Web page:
Every now and then I see an article online about having to increase the size of toilets, x-ray machines, etc to accomodate the increasing obese population. I feel that our decade, and possibly our century, is in an upward trend toward having to make chairs, living spaces, and other personal effects (like clothing) larger because more and more people are getting bigger. Not only that, but innovations in medical technology mean a person of such size can stay alive much longer. Combined with some fears (well, quite possibly baseless rants, but who knows) about parents who are bad influences on their children and end up raising obese children, it really makes me wonder how long this trend will (or can) continue, before we start seeing a reversal and more and more people become smaller.
Centuries from now, will archaeologists discover the remnants of an old apartment building and find toilets that are bathtub-sized compared to their bodies? Or will those ancient personal effects be laughably small in comparison because the obesity trend is still climbing centuries later?
I have no doubt obesity will be a thing of the past within two generations. Countless drug companies have drugs in R&D trying to get the “miracle” cure out to the public and the billions in their pockets. It is just a matter of time really and not as long as you think. As far as the population acquiring better habits to stop this trend? Doubtful. We as a society are always looking for the quick fix.
Barring some kind of miracle cure for obesity, I don’t see this trend coming to an end within our lifetimes. Part of the problem is the food itself; its a heck of a lot easier to come by food these days. The other problem is a lack of activity. Both of these trends are only hindered by improvements in technology. As technology improves, food distribution can only improve, food can be cooked faster, it will be tastier. Further, as technology improves, there will be less and less need for physical labor and more accomodations being made for the obese (reducing incentive to lose fat).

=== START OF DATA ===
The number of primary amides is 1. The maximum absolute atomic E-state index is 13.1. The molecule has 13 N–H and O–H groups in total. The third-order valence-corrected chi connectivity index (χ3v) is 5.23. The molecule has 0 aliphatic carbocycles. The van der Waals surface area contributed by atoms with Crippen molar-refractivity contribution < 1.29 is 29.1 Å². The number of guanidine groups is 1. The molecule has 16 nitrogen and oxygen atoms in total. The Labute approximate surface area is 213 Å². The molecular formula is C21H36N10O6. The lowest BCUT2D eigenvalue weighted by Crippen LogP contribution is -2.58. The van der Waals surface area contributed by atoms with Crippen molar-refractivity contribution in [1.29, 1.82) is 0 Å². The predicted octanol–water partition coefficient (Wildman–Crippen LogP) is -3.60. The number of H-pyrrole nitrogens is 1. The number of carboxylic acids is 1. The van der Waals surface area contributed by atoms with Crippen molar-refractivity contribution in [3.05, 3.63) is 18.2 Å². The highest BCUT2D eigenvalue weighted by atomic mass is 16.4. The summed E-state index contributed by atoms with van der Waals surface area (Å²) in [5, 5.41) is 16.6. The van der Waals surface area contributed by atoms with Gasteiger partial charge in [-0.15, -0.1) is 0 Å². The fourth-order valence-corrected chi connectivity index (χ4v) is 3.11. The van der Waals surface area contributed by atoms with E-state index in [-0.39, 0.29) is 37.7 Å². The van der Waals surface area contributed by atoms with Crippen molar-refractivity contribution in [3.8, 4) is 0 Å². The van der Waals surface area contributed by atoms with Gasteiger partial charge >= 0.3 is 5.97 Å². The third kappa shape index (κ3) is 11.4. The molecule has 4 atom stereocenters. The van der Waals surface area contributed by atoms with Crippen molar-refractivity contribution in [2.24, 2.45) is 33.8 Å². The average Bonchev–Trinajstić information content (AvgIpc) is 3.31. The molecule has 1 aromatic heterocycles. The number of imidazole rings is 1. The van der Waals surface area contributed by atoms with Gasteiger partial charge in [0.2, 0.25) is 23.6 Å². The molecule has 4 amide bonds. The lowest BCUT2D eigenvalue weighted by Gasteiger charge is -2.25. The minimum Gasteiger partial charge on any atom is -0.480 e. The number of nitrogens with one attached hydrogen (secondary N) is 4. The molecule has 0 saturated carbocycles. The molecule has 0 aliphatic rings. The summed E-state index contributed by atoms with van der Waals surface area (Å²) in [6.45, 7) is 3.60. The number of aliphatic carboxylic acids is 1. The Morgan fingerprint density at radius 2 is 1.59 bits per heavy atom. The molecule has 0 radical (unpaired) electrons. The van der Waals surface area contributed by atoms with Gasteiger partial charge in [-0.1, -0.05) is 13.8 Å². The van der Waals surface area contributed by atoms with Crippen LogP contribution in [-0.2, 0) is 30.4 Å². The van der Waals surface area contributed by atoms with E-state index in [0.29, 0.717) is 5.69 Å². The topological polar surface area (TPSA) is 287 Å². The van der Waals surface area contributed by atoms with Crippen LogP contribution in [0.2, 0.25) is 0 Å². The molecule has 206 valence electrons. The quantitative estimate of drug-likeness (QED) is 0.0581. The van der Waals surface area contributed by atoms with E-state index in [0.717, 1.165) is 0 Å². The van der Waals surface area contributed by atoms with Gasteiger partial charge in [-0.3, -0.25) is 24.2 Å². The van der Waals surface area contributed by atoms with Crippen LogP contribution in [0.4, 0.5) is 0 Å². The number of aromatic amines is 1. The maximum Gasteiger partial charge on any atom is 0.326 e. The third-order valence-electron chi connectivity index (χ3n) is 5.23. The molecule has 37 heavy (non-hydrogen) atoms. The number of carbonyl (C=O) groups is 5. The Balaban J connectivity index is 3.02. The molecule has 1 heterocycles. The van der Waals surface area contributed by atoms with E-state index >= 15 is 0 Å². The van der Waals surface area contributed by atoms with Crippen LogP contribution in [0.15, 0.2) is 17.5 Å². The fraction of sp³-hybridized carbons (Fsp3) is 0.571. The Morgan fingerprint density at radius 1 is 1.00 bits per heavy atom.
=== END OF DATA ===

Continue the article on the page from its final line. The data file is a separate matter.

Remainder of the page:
Further, I don’t see a miracle cure any time soon, because there’s a lot more issues with obesity than simply having too much fat. You can’t just invent pills that increase metabolism, as they will just be hungry soon. You can’t just keep sucking out the fat. Gastric bypass works sometimes, but there are cases where they lose the weight, then gain it right back. Even worse, none of these address other related issues; they’ll still suffer from malnutrition and poor physical condition.
With exception to the people who have legitimate health issues, the cure isn’t medical, its societal. We, as a people, need to do a better job of encouraging people to be physically active and eat healthier… unfortunately, I don’t see that happening.
I seem to remember seeing somewhere that the obesity numbers were starting to level off for the US as the barrage of information finally started to penetrate people’s skulls? If it has not already, then it will very soon. However, I suspect that absolute numbers aren’t as important as the real or percieved obligation to provide facilities that can accommodate everyone, even if very large people only represent 1% or less of the population.
It should also be considered that people tend to keep getting larger even if they aren’t overweight. I seem to recall that the Netherlands now has building codes etc. designed to accommodate people well over seven feet tall.
Heh. Our priest did tell us it was our Christian duty to point out to our overweight friends that they are hurting themselves, just as we should point out the ill effects of cigarettes. Of course I was about the only fat person in the congregation, and he’s quite slim, so it really stuck with me. :rolleyes:
Blaster Master has the right take on it. Overeating (like drug and alcohol abuse) usually involves a complex cluster of behaviors, and addressing one without the others will usually fail. The only foolproof method would be to make some brain chemical altering drug that would narrowly target the brain’s appetite mechanisms, and not have negative side effects. I suspect this will be a difficult task given how involved the appetite mechanism is and how closely it’s linked to mood and emotion.